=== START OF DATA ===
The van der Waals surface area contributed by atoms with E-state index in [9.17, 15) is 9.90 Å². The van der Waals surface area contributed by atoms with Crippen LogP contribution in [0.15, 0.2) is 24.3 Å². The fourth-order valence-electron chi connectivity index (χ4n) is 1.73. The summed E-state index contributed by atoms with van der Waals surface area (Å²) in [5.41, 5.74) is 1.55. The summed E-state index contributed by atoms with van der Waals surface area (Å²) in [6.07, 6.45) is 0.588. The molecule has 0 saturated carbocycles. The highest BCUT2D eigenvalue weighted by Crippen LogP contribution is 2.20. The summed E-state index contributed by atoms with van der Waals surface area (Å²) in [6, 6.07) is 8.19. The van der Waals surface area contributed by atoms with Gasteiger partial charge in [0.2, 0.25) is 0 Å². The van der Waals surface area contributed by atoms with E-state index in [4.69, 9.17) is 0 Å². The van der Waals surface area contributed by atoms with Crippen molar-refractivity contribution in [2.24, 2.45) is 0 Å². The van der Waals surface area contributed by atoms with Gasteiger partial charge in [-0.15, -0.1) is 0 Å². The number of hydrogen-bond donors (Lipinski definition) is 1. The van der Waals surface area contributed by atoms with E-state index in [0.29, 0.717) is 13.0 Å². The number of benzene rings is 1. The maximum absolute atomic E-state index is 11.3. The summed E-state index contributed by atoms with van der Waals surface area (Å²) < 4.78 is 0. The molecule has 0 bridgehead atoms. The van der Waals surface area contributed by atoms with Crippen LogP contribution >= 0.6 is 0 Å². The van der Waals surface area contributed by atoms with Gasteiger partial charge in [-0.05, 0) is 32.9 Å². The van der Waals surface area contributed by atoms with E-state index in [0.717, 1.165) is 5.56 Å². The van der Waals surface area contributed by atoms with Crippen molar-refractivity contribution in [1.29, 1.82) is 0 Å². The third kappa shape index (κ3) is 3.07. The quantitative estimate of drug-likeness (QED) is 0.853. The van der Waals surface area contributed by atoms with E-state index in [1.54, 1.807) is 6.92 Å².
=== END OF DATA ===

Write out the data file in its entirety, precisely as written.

The van der Waals surface area contributed by atoms with E-state index in [9.17, 15) is 9.90 Å². The van der Waals surface area contributed by atoms with Crippen LogP contribution in [0.15, 0.2) is 24.3 Å². The fourth-order valence-electron chi connectivity index (χ4n) is 1.73. The summed E-state index contributed by atoms with van der Waals surface area (Å²) in [5.41, 5.74) is 1.55. The summed E-state index contributed by atoms with van der Waals surface area (Å²) in [6.07, 6.45) is 0.588. The molecule has 0 saturated carbocycles. The highest BCUT2D eigenvalue weighted by Crippen LogP contribution is 2.20. The summed E-state index contributed by atoms with van der Waals surface area (Å²) in [6, 6.07) is 8.19. The van der Waals surface area contributed by atoms with Gasteiger partial charge in [0.2, 0.25) is 0 Å². The van der Waals surface area contributed by atoms with E-state index in [4.69, 9.17) is 0 Å². The van der Waals surface area contributed by atoms with Crippen molar-refractivity contribution in [2.24, 2.45) is 0 Å². The van der Waals surface area contributed by atoms with Gasteiger partial charge in [-0.15, -0.1) is 0 Å². The number of hydrogen-bond donors (Lipinski definition) is 1. The van der Waals surface area contributed by atoms with E-state index in [0.29, 0.717) is 13.0 Å². The number of benzene rings is 1. The maximum absolute atomic E-state index is 11.3. The summed E-state index contributed by atoms with van der Waals surface area (Å²) < 4.78 is 0. The molecule has 0 bridgehead atoms. The van der Waals surface area contributed by atoms with Crippen LogP contribution >= 0.6 is 0 Å². The van der Waals surface area contributed by atoms with Gasteiger partial charge in [-0.05, 0) is 32.9 Å². The van der Waals surface area contributed by atoms with E-state index in [0.717, 1.165) is 5.56 Å². The van der Waals surface area contributed by atoms with Crippen molar-refractivity contribution in [1.29, 1.82) is 0 Å². The third kappa shape index (κ3) is 3.07. The quantitative estimate of drug-likeness (QED) is 0.853. The van der Waals surface area contributed by atoms with E-state index in [1.54, 1.807) is 6.92 Å².